Thankfully, the other side of my brain kicks in before I make more of a scene – I realise that I’m not handling the situation well. The instinct to walk away takes over. I find some shade outside Jaipur station, sit down, take a breath. Phew!

Three rickshaw drivers follow me – but they stand a little distance away from me now. They fold their arms and watch.

We eyeball each other.

No-one makes any move.

I scan the group of rickshaw drivers.

It’s a game of human chess...with teeth.

The Father’s words ring in my ears...

“You know in India, we do not let our wives travel alone.”

And I’m annoyed with The Father for having a point in this instance.

Outside Jaipur Junction, with the circle of rickshaw drivers around me, I think yes, it would be easier if Adam (aka lion, aka tall bloke who handles stuff!) was here with me.

Still the assembly of rickshaw drivers watch me. Finally, I climb down from my ‘get-out-of-my-space’ stance and agree a price with one of the rickshaw drivers, Raju.

He takes me to a string of guest houses he knows. First guest house is one step up from jail - no window, greasy sheets. Second one is full. Third one is much better – a large window, comfortable bed and the bathroom is clean.

I drop my bags. Breathe out. I always feel so much more human when I arrive at my next lodgings. A sense of home is restored and happiness follows.

I see now from the calm of my guest house that the rickshaw business is highly competitive in Jaipur and it’s not personal.

I go back down to reception to check in...

...and Raju’s still there!

He offers me a tour of the city.

‘Ok Raju,’ I say. I'm laughing now at his incredible persistence. ‘How about tomorrow?’

We agree a time and a price and Raju leaves.

Donald Trump or Alan Sugar could find hundreds of eager apprentices in Jaipur alone.

And I feel a kind of surrendering respect for Raju, for keeping his eye on making the sale, despite my potential to snap!

On my second day in Jaipur...

... the local Jaipur newspaper is counting down to Diwali. Time to get my karmic house in order.

My tour with Raju the rickshaw driver starts with a climb to the top of Isarlat tower.

I can see Jaipur’s colourful rooftops.

And Jaipur’s city gates that punctuate the dense clusters of Lego-shaped buildings.

I see mountains hugging Jaipur city, Nature’s strong sons and daughters that always give me a sense of protection.


I apologise to Raju on the tour. For getting angry with him and the other rickshaw drivers. In return, Raju says that he’s aware that some travellers in India find the attention from rickshaw drivers difficult – ‘but you have to understand Madam, we need to make a living.’

I do understand. In fact, I understand so much that I’m happy to accept Raju’s offer of visiting a jewellery shop and a textile shop as part of my tour of Jaipur. I know Raju’s on commission if I buy, but it doesn’t matter. I understand he needs to make a living and I am interested in looking at the products.

Life is so much easier like this. Accepting the world exactly as it is.

And yes, I do end up buying a gorgeous red bedspread with exquisite gold stitching and matching cushion covers – it is beautifully made and a fraction of the price of a similar item back home. Raju gets his cut on the deal from the shopkeeper.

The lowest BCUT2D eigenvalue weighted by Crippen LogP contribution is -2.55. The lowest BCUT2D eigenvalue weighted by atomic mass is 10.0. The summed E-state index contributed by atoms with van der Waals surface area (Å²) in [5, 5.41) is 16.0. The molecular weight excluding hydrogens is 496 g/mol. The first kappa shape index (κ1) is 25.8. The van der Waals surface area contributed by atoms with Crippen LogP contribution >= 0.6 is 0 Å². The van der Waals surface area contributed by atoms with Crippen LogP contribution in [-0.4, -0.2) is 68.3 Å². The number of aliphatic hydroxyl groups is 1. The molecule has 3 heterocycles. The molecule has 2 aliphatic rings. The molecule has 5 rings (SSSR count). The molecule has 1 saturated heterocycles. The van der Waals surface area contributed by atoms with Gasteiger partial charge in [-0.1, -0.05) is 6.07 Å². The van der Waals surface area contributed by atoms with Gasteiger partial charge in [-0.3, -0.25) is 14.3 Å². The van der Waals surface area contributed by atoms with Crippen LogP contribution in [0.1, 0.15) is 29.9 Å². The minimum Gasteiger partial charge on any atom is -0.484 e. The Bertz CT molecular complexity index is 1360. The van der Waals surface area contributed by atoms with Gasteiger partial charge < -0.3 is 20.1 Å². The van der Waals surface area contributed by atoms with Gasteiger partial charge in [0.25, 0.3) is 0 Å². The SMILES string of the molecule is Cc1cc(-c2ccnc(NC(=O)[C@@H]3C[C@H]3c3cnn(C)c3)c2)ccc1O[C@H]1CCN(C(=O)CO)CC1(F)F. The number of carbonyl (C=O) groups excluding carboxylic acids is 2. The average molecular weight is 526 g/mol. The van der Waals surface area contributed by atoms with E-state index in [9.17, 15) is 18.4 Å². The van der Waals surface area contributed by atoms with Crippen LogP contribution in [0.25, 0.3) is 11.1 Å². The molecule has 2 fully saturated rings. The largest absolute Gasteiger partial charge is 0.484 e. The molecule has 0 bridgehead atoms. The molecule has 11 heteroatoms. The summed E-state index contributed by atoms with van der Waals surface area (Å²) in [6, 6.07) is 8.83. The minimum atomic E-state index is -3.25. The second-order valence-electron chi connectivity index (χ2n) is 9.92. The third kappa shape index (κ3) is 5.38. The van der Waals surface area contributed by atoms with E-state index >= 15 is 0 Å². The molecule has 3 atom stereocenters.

Well, after three cups of very sweet chai, served to me in a pretty china cup by the shopkeeper, it’s a bloody miracle I don’t buy one in every colour!

9 comments:

  1. As always a joy to read xx

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  2. Fantastic, what a magical read! Xxxxx keep it coming xxxx I love the pics too. Such beauty x

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  3. lovely stuff, as ever. Rebellious teenager? Never!
    Sean
    xxx

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  4. As a fellow solo traveller, I so identify with your responses. Great read, Charlotte. Thank you. India is now definitely on the bucket list! Cherie.

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  5. Thank you all for reading and taking time to make comments :-) xx

    Sean, you made me laugh. Yes indeed, the teenager in me still lives on!

    Cherie - let me know if you plan a trip to India because I am likely to come here again, I love it.

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  6. Great train journey , I felt for you whan you got to destination. [I would have had a'moment' when the mouse ran along the carriage!] You really put me in the location.Hot hot!.love Mum.

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  7. Hehe, yes, the mouse was funny! xx Thanks for reading Mum xx

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  8. I enjoyed reading this, glad I did not experience too much with the richshaw/tut drivers, not pushy in Kovalam. I wonder if you will be going south?
    vivienne okoroaor

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  9. Hi Vivienne, thanks for reading. I'm now in Hampi, heading to Kerala next week after a few days here and in Mysore. I'll be making my way from Kannur down to Kollam - then across into Tamil Nadu xx Please do share any tips for Kerala with me